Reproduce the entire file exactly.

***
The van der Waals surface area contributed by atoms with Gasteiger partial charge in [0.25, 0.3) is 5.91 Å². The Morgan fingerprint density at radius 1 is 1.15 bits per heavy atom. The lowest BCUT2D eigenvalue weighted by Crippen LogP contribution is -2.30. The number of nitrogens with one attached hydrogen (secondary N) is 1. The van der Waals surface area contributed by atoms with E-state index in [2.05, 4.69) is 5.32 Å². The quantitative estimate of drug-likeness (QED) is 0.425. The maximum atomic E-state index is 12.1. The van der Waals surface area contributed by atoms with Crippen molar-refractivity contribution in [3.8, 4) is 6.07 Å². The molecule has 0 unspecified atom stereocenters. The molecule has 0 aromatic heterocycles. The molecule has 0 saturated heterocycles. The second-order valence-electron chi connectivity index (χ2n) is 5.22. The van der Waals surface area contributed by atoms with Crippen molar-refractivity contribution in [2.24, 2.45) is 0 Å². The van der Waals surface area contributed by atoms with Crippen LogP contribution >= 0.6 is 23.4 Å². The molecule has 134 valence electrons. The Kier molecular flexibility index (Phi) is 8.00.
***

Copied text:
The van der Waals surface area contributed by atoms with Gasteiger partial charge in [0.25, 0.3) is 5.91 Å². The Morgan fingerprint density at radius 1 is 1.15 bits per heavy atom. The lowest BCUT2D eigenvalue weighted by Crippen LogP contribution is -2.30. The number of nitrogens with one attached hydrogen (secondary N) is 1. The van der Waals surface area contributed by atoms with E-state index in [2.05, 4.69) is 5.32 Å². The quantitative estimate of drug-likeness (QED) is 0.425. The maximum atomic E-state index is 12.1. The van der Waals surface area contributed by atoms with Crippen molar-refractivity contribution in [3.8, 4) is 6.07 Å². The molecule has 0 unspecified atom stereocenters. The molecule has 0 aromatic heterocycles. The molecule has 0 saturated heterocycles. The second-order valence-electron chi connectivity index (χ2n) is 5.22. The van der Waals surface area contributed by atoms with Crippen molar-refractivity contribution in [2.24, 2.45) is 0 Å². The van der Waals surface area contributed by atoms with Crippen LogP contribution >= 0.6 is 23.4 Å². The molecule has 134 valence electrons. The Kier molecular flexibility index (Phi) is 8.00.